why these avionics were used, but I am certainly not complaining! It gave me more time to focus on manifold pressures, prop rpm's, and climb rates! Functions of the C-1 Auto Pilot are covered within the manual, with all functions nicely labeled.
Here's an abundance of shots of the various aircraft's cockpits, VC's, and sub panels:
Autopilot systems were most authentic in the B17, Lancaster, and the B29, which utilize the C-1 Automatic Flight Control System. These are not complicated avionics to figure out, as everything is fairly to the point. The other aircraft sport a more modern avionics stack, which was fine by me! There's plenty of authenticity already spread about. May as well spring for an updated avionics package for a couple of the aircraft! The auto-pilot in these updated versions works the same as the default avionics in MSFS2004. I'm not sure
Let's cover the aircraft in this package in a bit more detail:
The Avro Lancaster B Mk.III / Mk. I "Special" was Britain's primary punch for their nighttime bombing missions. Utilized as a low-level bomber, it carried up to 14,000 pounds of ordnance. Famous for its roll in the "Dam Buster's" missions, it carried special cylindrical bombs used to destroy dams. A stripped down version was able to carry a single "Grand Slam" bomb, weighing in at 22,000 pounds. Not as heavily armed as the B17 and carrying less defensive armament and equipment, crewed by seven, and not having to climb to the higher altitudes were the reasons they were able to carry more of a bomb load. Powered by the magical Merlin engines, by Rolls Royce, it was able to get off the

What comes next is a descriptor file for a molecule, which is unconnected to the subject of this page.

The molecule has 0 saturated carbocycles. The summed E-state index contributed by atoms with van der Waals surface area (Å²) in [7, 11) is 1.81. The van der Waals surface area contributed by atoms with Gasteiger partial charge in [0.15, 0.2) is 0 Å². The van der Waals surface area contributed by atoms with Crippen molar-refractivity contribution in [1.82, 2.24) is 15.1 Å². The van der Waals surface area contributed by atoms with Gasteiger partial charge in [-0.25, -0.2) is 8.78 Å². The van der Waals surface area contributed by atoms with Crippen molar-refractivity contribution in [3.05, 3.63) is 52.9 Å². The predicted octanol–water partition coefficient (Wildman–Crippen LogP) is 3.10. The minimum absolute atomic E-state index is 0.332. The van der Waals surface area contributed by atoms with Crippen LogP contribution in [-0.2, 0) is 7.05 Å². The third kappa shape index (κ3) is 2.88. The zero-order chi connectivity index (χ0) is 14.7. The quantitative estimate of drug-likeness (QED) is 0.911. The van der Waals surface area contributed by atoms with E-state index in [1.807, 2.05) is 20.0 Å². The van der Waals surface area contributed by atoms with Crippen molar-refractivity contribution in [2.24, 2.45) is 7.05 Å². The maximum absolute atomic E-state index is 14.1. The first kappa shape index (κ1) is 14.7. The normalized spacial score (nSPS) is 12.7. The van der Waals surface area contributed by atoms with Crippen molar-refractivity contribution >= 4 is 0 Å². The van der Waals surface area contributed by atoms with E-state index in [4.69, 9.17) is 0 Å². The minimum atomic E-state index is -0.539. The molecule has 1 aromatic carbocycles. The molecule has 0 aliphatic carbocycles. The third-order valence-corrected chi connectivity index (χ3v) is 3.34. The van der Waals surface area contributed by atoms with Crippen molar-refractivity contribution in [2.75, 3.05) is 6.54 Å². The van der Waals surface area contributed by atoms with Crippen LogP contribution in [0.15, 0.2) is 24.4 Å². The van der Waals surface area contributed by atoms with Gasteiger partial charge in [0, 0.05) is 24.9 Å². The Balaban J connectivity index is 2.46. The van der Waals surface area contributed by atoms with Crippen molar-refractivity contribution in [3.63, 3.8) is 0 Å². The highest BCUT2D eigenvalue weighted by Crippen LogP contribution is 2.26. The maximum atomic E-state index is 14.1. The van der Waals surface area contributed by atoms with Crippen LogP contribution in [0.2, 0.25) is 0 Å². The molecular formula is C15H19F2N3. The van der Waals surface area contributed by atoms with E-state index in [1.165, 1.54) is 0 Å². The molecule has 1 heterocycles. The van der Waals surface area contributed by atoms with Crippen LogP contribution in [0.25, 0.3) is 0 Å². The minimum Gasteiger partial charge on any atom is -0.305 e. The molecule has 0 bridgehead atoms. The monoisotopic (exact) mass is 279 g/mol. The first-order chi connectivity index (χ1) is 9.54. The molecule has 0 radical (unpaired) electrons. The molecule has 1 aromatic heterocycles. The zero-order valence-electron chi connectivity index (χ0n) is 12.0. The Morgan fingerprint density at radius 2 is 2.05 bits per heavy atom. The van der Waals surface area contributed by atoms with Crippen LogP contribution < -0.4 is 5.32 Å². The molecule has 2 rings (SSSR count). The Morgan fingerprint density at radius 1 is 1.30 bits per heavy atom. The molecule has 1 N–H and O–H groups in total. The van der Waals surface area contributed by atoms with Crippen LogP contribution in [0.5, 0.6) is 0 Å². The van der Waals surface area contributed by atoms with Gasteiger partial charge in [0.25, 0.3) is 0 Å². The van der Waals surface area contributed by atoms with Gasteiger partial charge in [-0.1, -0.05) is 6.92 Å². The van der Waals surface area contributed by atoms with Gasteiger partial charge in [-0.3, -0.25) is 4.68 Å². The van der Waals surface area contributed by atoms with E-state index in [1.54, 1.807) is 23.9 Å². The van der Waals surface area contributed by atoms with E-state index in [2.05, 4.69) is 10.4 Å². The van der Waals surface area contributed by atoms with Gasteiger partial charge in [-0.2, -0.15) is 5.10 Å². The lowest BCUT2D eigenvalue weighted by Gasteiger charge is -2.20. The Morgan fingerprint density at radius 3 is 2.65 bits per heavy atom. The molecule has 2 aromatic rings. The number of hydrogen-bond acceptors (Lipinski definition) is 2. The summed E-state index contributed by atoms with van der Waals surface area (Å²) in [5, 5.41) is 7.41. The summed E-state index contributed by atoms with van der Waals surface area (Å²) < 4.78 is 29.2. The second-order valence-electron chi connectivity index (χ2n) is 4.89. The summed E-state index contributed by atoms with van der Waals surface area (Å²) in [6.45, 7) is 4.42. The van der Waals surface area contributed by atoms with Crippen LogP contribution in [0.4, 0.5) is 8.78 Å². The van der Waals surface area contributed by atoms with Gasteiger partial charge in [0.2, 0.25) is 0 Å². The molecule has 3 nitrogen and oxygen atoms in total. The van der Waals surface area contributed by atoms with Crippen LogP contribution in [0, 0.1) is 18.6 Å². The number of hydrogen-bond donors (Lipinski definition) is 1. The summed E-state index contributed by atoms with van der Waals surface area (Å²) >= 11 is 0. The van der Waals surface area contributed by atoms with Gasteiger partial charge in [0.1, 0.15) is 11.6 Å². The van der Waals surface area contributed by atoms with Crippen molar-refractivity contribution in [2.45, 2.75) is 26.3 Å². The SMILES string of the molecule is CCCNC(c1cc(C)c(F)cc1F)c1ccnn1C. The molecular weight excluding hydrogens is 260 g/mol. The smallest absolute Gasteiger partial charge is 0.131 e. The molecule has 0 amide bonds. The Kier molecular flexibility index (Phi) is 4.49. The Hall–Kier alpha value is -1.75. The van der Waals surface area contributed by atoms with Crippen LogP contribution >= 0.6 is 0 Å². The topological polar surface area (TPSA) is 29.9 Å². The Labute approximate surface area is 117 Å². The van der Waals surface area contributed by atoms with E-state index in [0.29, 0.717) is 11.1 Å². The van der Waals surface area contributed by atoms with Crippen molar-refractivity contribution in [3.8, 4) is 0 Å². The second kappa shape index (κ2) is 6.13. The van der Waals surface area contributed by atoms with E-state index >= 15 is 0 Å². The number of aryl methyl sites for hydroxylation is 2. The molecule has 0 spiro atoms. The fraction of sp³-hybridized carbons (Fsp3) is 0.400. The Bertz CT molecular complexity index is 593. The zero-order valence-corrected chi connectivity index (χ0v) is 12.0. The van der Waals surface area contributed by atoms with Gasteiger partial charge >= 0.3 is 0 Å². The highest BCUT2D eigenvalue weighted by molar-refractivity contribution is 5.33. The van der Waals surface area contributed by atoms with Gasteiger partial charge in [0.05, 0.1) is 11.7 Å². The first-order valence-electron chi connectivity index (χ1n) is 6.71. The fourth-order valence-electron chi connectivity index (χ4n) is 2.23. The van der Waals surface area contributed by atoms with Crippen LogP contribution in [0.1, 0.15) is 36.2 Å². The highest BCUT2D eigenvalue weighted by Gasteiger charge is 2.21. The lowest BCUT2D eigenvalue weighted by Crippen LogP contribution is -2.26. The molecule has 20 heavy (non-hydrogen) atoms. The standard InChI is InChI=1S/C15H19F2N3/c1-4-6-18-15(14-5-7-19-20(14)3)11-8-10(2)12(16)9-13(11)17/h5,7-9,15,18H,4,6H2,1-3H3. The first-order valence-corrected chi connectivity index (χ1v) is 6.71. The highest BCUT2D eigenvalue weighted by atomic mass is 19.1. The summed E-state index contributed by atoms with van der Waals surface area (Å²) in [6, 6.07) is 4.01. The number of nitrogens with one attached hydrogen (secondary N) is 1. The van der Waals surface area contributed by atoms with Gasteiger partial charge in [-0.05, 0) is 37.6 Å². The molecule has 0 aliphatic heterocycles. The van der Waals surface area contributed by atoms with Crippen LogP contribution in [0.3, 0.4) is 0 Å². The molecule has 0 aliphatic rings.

ground, using less runway. Performance fell off above 20,000 feet for lack of a turbo-supercharger. The aircraft handles well, and fly's itself right off the runway. Pilot Comment: "She's a steady, stable airplane that'll get you home if you treat her right." Hmmm...Sound familiar?
Those of us that are familiar with the roles that many types of aircraft have played in the war's over time know that they all have their own excellent (in most cases) attributes. But if you were to ask most people, enthusiasts of aviation or not, to name a bomber from WW II, most would probably say the B17 Flying Fortress, by Boeing. The aircraft went through various modifications that led to the B17G. With a range of 2000 miles, a speed of 287 mph, service ceiling of 35,800 feet (Brrrr!), 13 machine guns and four turbo charged 1200 hp engines; it's obvious why it was nicknamed the "Flying Fortress"! The B17 was a veteran of just about all of the US air campaigns, including those over North Africa and
the Middle East. Because of their role of daytime bombing, the B17 took severe losses from the Luftwaffe until air support was able to accompany them to the target and back home. Pilot Comment: The B17 was designed for 200-hour pilots who came straight from the farm (hey, what does he mean by that!) and into flight training. It was meant to be as easy to fly as a four - engine bomber could possible be. It's rugged, simple, and has a good temperament. It takes a lot to piss it off."
The only jet powered bomber to make it into action during WW II was the Arado Ar-234. As with many aircraft, it's role started out as one thing and developed into another, In the case of the Ar-234, it's initial role was that of a recon aircraft, but was later adapted for recon / bomber missions. It carried a 1,500 Kg compliment of bombs externally, and gave allied pilots fits of frustration trying to catch it, as it sped away using its turbo-jet engines. Nicknamed the Blitz (Lightening), it was sleek, fast, and handled as well as it looked. Future plans held the development of a variation that would have utilized four BMW engines, but the war ended before these designs came to be. Quite a bit of technical
C-1 Automatic Flight Control System
knowledge was gleaned from the captured aircraft after the war. Pilots Comment: "The Blitz was a wonderful aircraft to fly, with excellent handling and well harmonized controls". It did however, need quite a bit of runway for take off and landing, and was equipped with a para-brake.